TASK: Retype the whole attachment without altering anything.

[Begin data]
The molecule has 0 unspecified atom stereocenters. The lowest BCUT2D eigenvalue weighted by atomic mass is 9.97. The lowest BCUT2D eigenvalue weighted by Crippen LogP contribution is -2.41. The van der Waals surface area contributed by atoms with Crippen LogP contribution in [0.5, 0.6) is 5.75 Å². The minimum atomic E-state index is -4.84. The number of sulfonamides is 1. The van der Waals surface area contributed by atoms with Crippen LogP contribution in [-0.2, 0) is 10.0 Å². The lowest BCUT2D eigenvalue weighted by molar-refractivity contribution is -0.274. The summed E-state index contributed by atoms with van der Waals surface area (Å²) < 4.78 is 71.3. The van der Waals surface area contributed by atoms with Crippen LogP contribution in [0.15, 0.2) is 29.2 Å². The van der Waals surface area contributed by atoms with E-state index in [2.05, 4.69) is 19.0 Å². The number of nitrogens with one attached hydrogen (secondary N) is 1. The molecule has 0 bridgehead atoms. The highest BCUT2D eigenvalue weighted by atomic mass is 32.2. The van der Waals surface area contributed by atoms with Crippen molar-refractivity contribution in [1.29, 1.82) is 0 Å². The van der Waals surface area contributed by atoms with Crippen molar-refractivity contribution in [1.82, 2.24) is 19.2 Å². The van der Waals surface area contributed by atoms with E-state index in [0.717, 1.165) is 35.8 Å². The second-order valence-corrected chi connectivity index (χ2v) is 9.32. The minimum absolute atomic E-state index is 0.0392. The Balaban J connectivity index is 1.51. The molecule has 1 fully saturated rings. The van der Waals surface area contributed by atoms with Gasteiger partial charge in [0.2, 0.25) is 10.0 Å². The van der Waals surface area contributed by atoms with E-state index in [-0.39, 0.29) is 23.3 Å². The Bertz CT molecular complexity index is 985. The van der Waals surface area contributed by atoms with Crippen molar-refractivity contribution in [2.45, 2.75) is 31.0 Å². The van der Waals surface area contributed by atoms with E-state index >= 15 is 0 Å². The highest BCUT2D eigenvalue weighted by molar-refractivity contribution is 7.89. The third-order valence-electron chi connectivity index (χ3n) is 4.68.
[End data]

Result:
The molecule has 0 unspecified atom stereocenters. The lowest BCUT2D eigenvalue weighted by atomic mass is 9.97. The lowest BCUT2D eigenvalue weighted by Crippen LogP contribution is -2.41. The van der Waals surface area contributed by atoms with Crippen LogP contribution in [0.5, 0.6) is 5.75 Å². The minimum atomic E-state index is -4.84. The number of sulfonamides is 1. The van der Waals surface area contributed by atoms with Crippen LogP contribution in [-0.2, 0) is 10.0 Å². The lowest BCUT2D eigenvalue weighted by molar-refractivity contribution is -0.274. The summed E-state index contributed by atoms with van der Waals surface area (Å²) < 4.78 is 71.3. The van der Waals surface area contributed by atoms with Crippen LogP contribution in [0.15, 0.2) is 29.2 Å². The van der Waals surface area contributed by atoms with E-state index in [2.05, 4.69) is 19.0 Å². The number of nitrogens with one attached hydrogen (secondary N) is 1. The molecule has 0 bridgehead atoms. The highest BCUT2D eigenvalue weighted by atomic mass is 32.2. The van der Waals surface area contributed by atoms with Crippen molar-refractivity contribution in [1.29, 1.82) is 0 Å². The van der Waals surface area contributed by atoms with Crippen molar-refractivity contribution in [1.82, 2.24) is 19.2 Å². The van der Waals surface area contributed by atoms with E-state index in [0.717, 1.165) is 35.8 Å². The second-order valence-corrected chi connectivity index (χ2v) is 9.32. The minimum absolute atomic E-state index is 0.0392. The Balaban J connectivity index is 1.51. The molecule has 1 fully saturated rings. The van der Waals surface area contributed by atoms with Gasteiger partial charge in [0.2, 0.25) is 10.0 Å². The van der Waals surface area contributed by atoms with E-state index in [-0.39, 0.29) is 23.3 Å². The Bertz CT molecular complexity index is 985. The van der Waals surface area contributed by atoms with Crippen molar-refractivity contribution in [2.45, 2.75) is 31.0 Å². The van der Waals surface area contributed by atoms with E-state index >= 15 is 0 Å². The highest BCUT2D eigenvalue weighted by molar-refractivity contribution is 7.89. The third-order valence-electron chi connectivity index (χ3n) is 4.68.